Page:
Theses and Dissertations - UTB/UTPA

Date of Award


Document Type


Degree Name

Master of Science (MS)



First Advisor

Dr. Elena Maria Bastida

Second Advisor

Dr. Raymond Guerra

Third Advisor

Dr. Laura Saenz


The Hispanic population is the largest and fastest growing cultural and language minority group in the United States (Figueroa et al. 1989); consequently, "as the number of Hispanic individuals in the United States increases, so does the number of Hispanic hearing impaired children" (Walker-Vann 1998: 46), making them the fastest growing population among deaf and hard of hearing school age students (Gerner de García 1995b). Yet, little is known about Mexican families raising a deaf child because "there is a shortage of research that looks at Hispanic deaf children in their home environment or in the community of their families" (Gemer de García 1995a: 225). Findings explore: 1) existing patterns of communication between parents and their deaf children and 2) the transmission of ethnic identity by Hispanic parents to their deaf children and 3) how location and proximity to the country of cultural origin and immersion may influence parental communication.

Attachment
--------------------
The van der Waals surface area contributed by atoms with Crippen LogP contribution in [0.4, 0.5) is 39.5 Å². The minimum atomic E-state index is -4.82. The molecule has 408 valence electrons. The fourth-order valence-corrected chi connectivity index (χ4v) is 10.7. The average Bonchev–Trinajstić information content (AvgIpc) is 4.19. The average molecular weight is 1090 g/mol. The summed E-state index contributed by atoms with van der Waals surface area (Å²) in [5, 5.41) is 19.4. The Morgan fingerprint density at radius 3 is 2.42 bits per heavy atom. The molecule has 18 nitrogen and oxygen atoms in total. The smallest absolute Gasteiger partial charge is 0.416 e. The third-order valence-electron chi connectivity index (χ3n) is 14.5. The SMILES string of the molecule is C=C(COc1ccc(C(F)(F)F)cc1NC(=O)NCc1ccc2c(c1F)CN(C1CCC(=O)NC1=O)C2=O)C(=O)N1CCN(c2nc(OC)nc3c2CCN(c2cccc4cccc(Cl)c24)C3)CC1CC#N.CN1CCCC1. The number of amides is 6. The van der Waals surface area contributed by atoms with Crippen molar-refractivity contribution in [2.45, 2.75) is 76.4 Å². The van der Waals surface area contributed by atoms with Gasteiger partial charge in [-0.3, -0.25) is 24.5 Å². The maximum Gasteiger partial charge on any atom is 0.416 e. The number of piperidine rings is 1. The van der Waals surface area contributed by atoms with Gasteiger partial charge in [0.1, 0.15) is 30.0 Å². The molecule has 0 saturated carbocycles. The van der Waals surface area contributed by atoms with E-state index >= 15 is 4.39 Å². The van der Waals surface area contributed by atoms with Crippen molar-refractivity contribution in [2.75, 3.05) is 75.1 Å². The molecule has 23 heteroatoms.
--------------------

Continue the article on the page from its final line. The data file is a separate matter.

Copyright 2008 Christina J. Quilantán-Cavazos. All Rights Reserved.

Granting Institution

University of Texas-Pan American

Included in

Psychology Commons